3. Hazard Risk and Vulnerability
Lesson Plans for Hazard Risk and Vulnerability
These learning activities cover everything in the IB guide for this topic. Lesson plans include resources to use on an interactive whiteboard and worksheets to print. The pages have full student access to give maximum flexibility to the teacher and the student. There are theoretical notes for extended reading and teacher notes at the top that provide timing information lesson objectives and activity instructions.
- Two contemporary contrasting case studies each for volcanic hazards, earthquake hazards and mass movement hazards
- For each geophysical hazard type, the case studies should develop knowledge and understanding of:
- geophysical hazard event profiles, including any secondary hazards
- varied impacts of these hazards on different aspects of human well-being
- why levels of vulnerability varied both between and within communities, including spatial variations in hazard perception, personal knowledge and preparedness
This page introduces hazard profiling through independent student work. They first recap the Crunch Model and the factors relating to the hazard that might influence risk. Hazard profiles are briefly introduced and then students work with a partner to draw hazard profiles for contrasting earthquakes, volcanic eruptions and landslides. The case studies are all post 2000 and have been carefully chosen and resourced. Once completed students should complete the independent assessment on the function and role of hazard profiles in terms of assessing risk and informing management. This could take any form of their choosing.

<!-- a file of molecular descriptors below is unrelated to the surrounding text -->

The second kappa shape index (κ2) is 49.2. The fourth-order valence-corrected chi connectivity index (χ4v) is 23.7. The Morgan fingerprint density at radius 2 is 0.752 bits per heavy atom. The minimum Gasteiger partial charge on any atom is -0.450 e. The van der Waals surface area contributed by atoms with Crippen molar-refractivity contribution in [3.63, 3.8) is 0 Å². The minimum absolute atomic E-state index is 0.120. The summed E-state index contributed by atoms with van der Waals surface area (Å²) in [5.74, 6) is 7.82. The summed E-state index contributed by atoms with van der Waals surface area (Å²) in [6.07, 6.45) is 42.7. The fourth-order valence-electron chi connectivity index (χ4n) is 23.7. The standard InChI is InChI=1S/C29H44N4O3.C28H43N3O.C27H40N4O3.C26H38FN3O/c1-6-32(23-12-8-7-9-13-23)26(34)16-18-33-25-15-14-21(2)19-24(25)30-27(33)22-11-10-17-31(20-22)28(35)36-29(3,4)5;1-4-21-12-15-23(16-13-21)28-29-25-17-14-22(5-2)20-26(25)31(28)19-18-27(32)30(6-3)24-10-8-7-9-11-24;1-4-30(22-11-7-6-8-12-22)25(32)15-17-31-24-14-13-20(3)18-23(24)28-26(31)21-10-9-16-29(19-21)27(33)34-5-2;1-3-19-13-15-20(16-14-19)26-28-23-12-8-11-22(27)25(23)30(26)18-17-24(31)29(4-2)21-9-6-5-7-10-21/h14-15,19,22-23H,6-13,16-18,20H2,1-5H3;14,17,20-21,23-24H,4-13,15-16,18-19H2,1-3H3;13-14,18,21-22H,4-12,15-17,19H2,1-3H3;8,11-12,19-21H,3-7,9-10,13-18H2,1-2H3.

This page provides resources that enable students to investigate the contrasting impacts of the 6 case studies. It begins with a flash card activity classifying their severity in relation to different factors. The resources the lead students through step by step, starting with a resource pack contrasting the economic impacts of the Haiti and Japan earthquakes. There is an additional videographic activity on the cholera outbreak in Haiti. Students use the text resources to contrast the Nyiragongo and Eyjafjallajokull eruption impacts before completing the map activity describing the scale of the two landslides. Students then use the gallery and videos to note down the impacts of the Mocoa and Guinsaugon landslides.
This page sets up the resources for a think tank activity. The students are commissioned by the UN to produce a briefing paper on vulnerability to risk from geophysical hazards. There are four stages leading to a written report. These include, researching the case studies, presenting the brief, a step-by- step guide for reducing vulnerability and the independent written report.